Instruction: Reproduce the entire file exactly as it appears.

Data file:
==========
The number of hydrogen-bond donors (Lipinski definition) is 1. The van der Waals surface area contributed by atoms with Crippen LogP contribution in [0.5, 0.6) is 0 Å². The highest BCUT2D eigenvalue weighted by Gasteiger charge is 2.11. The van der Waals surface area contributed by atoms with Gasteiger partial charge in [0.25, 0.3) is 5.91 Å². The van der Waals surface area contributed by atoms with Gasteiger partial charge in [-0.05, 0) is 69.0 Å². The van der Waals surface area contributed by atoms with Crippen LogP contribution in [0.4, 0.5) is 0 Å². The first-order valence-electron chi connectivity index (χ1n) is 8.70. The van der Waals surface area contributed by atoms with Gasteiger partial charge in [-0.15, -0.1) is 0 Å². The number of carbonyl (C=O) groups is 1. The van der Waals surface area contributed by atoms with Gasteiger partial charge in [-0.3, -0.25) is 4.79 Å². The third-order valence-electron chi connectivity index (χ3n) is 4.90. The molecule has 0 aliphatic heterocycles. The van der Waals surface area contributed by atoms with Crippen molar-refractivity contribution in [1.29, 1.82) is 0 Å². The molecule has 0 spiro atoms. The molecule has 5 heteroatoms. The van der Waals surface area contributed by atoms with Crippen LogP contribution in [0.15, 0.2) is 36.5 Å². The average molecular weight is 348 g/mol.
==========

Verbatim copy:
The number of hydrogen-bond donors (Lipinski definition) is 1. The van der Waals surface area contributed by atoms with Crippen LogP contribution in [0.5, 0.6) is 0 Å². The highest BCUT2D eigenvalue weighted by Gasteiger charge is 2.11. The van der Waals surface area contributed by atoms with Gasteiger partial charge in [0.25, 0.3) is 5.91 Å². The van der Waals surface area contributed by atoms with Gasteiger partial charge in [-0.05, 0) is 69.0 Å². The van der Waals surface area contributed by atoms with Crippen LogP contribution in [0.4, 0.5) is 0 Å². The first-order valence-electron chi connectivity index (χ1n) is 8.70. The van der Waals surface area contributed by atoms with Gasteiger partial charge in [-0.15, -0.1) is 0 Å². The number of carbonyl (C=O) groups is 1. The van der Waals surface area contributed by atoms with Gasteiger partial charge in [-0.3, -0.25) is 4.79 Å². The third-order valence-electron chi connectivity index (χ3n) is 4.90. The molecule has 0 aliphatic heterocycles. The van der Waals surface area contributed by atoms with Crippen molar-refractivity contribution in [1.29, 1.82) is 0 Å². The molecule has 0 spiro atoms. The molecule has 5 heteroatoms. The van der Waals surface area contributed by atoms with Crippen LogP contribution in [0.15, 0.2) is 36.5 Å². The average molecular weight is 348 g/mol.